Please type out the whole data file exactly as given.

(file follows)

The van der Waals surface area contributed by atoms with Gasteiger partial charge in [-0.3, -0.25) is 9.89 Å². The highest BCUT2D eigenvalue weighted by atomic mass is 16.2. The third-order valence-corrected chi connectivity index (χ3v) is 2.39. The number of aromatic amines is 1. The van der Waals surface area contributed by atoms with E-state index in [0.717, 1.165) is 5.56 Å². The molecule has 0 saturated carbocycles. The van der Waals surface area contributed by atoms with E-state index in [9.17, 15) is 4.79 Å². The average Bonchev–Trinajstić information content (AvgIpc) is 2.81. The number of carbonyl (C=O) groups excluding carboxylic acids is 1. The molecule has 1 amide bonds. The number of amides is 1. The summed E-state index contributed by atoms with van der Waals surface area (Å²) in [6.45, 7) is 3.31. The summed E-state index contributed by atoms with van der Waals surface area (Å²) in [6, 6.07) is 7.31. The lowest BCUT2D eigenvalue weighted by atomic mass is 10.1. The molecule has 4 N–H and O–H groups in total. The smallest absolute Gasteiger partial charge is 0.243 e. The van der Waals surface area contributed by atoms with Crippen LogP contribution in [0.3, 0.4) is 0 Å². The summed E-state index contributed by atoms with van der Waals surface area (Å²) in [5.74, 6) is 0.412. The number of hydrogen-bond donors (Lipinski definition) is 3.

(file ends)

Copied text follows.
The van der Waals surface area contributed by atoms with Gasteiger partial charge in [-0.3, -0.25) is 9.89 Å². The highest BCUT2D eigenvalue weighted by atomic mass is 16.2. The third-order valence-corrected chi connectivity index (χ3v) is 2.39. The number of aromatic amines is 1. The van der Waals surface area contributed by atoms with E-state index in [0.717, 1.165) is 5.56 Å². The molecule has 0 saturated carbocycles. The van der Waals surface area contributed by atoms with E-state index in [9.17, 15) is 4.79 Å². The average Bonchev–Trinajstić information content (AvgIpc) is 2.81. The number of carbonyl (C=O) groups excluding carboxylic acids is 1. The molecule has 1 amide bonds. The number of amides is 1. The summed E-state index contributed by atoms with van der Waals surface area (Å²) in [6.45, 7) is 3.31. The summed E-state index contributed by atoms with van der Waals surface area (Å²) in [6, 6.07) is 7.31. The lowest BCUT2D eigenvalue weighted by atomic mass is 10.1. The molecule has 4 N–H and O–H groups in total. The smallest absolute Gasteiger partial charge is 0.243 e. The van der Waals surface area contributed by atoms with Crippen LogP contribution in [0.3, 0.4) is 0 Å². The summed E-state index contributed by atoms with van der Waals surface area (Å²) in [5.74, 6) is 0.412. The number of hydrogen-bond donors (Lipinski definition) is 3.